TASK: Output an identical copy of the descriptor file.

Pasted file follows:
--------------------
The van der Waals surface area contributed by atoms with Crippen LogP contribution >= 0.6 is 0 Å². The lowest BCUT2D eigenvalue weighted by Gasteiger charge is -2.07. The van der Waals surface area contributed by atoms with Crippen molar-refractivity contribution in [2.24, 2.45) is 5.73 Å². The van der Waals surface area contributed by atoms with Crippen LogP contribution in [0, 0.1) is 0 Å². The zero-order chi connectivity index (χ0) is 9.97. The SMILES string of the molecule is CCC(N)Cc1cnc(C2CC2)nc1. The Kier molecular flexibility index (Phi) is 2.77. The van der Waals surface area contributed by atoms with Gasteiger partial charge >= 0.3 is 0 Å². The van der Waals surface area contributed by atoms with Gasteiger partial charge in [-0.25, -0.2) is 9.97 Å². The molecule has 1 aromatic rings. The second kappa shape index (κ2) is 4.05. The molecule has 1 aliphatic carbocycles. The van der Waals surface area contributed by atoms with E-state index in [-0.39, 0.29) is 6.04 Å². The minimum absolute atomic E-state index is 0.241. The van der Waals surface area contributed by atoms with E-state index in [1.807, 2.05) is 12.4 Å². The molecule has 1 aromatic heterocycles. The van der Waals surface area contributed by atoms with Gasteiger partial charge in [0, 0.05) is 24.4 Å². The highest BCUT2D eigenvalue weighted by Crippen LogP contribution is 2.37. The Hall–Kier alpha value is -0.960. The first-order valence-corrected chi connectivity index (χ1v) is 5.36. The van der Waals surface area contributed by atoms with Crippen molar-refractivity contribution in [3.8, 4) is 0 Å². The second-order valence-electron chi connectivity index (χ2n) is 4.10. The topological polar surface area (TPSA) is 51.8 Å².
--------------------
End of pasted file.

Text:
The van der Waals surface area contributed by atoms with Crippen LogP contribution >= 0.6 is 0 Å². The lowest BCUT2D eigenvalue weighted by Gasteiger charge is -2.07. The van der Waals surface area contributed by atoms with Crippen molar-refractivity contribution in [2.24, 2.45) is 5.73 Å². The van der Waals surface area contributed by atoms with Crippen LogP contribution in [0, 0.1) is 0 Å². The zero-order chi connectivity index (χ0) is 9.97. The SMILES string of the molecule is CCC(N)Cc1cnc(C2CC2)nc1. The Kier molecular flexibility index (Phi) is 2.77. The van der Waals surface area contributed by atoms with Gasteiger partial charge >= 0.3 is 0 Å². The van der Waals surface area contributed by atoms with Gasteiger partial charge in [-0.25, -0.2) is 9.97 Å². The molecule has 1 aromatic rings. The second kappa shape index (κ2) is 4.05. The molecule has 1 aliphatic carbocycles. The van der Waals surface area contributed by atoms with E-state index in [-0.39, 0.29) is 6.04 Å². The minimum absolute atomic E-state index is 0.241. The van der Waals surface area contributed by atoms with E-state index in [1.807, 2.05) is 12.4 Å². The molecule has 1 aromatic heterocycles. The van der Waals surface area contributed by atoms with Gasteiger partial charge in [0, 0.05) is 24.4 Å². The highest BCUT2D eigenvalue weighted by Crippen LogP contribution is 2.37. The Hall–Kier alpha value is -0.960. The first-order valence-corrected chi connectivity index (χ1v) is 5.36. The van der Waals surface area contributed by atoms with Crippen molar-refractivity contribution in [3.8, 4) is 0 Å². The second-order valence-electron chi connectivity index (χ2n) is 4.10. The topological polar surface area (TPSA) is 51.8 Å².